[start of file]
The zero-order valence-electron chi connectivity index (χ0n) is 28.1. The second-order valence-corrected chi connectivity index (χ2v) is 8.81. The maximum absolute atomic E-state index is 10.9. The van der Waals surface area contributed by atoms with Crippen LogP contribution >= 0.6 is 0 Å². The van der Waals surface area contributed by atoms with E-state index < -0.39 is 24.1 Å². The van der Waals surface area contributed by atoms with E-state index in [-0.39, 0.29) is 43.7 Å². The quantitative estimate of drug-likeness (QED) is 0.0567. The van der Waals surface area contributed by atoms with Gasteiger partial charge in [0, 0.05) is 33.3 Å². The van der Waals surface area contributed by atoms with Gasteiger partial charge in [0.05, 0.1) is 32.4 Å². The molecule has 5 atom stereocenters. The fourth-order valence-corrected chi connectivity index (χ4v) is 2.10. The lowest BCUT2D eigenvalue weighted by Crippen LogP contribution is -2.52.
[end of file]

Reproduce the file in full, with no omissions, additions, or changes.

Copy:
The zero-order valence-electron chi connectivity index (χ0n) is 28.1. The second-order valence-corrected chi connectivity index (χ2v) is 8.81. The maximum absolute atomic E-state index is 10.9. The van der Waals surface area contributed by atoms with Crippen LogP contribution >= 0.6 is 0 Å². The van der Waals surface area contributed by atoms with E-state index < -0.39 is 24.1 Å². The van der Waals surface area contributed by atoms with E-state index in [-0.39, 0.29) is 43.7 Å². The quantitative estimate of drug-likeness (QED) is 0.0567. The van der Waals surface area contributed by atoms with Gasteiger partial charge in [0, 0.05) is 33.3 Å². The van der Waals surface area contributed by atoms with Gasteiger partial charge in [0.05, 0.1) is 32.4 Å². The molecule has 5 atom stereocenters. The fourth-order valence-corrected chi connectivity index (χ4v) is 2.10. The lowest BCUT2D eigenvalue weighted by Crippen LogP contribution is -2.52.